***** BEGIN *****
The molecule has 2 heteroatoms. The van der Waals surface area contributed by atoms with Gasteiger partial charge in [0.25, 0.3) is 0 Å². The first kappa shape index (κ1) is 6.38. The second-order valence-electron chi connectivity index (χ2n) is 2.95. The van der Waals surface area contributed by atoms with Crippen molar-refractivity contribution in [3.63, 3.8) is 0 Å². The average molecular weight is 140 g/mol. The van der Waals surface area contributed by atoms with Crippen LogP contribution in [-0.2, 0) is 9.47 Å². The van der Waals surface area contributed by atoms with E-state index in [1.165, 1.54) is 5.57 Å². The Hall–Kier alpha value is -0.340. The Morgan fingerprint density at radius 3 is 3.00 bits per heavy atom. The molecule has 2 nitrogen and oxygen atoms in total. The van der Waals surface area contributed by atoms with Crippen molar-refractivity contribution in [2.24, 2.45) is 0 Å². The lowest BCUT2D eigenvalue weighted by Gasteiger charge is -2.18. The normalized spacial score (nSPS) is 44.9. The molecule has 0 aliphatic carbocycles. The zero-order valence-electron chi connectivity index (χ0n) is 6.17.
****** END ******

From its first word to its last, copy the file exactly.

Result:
The molecule has 2 heteroatoms. The van der Waals surface area contributed by atoms with Gasteiger partial charge in [0.25, 0.3) is 0 Å². The first kappa shape index (κ1) is 6.38. The second-order valence-electron chi connectivity index (χ2n) is 2.95. The van der Waals surface area contributed by atoms with Crippen molar-refractivity contribution in [3.63, 3.8) is 0 Å². The average molecular weight is 140 g/mol. The van der Waals surface area contributed by atoms with Crippen LogP contribution in [-0.2, 0) is 9.47 Å². The van der Waals surface area contributed by atoms with E-state index in [1.165, 1.54) is 5.57 Å². The Hall–Kier alpha value is -0.340. The Morgan fingerprint density at radius 3 is 3.00 bits per heavy atom. The molecule has 2 nitrogen and oxygen atoms in total. The van der Waals surface area contributed by atoms with Crippen molar-refractivity contribution in [2.24, 2.45) is 0 Å². The lowest BCUT2D eigenvalue weighted by Gasteiger charge is -2.18. The normalized spacial score (nSPS) is 44.9. The molecule has 0 aliphatic carbocycles. The zero-order valence-electron chi connectivity index (χ0n) is 6.17.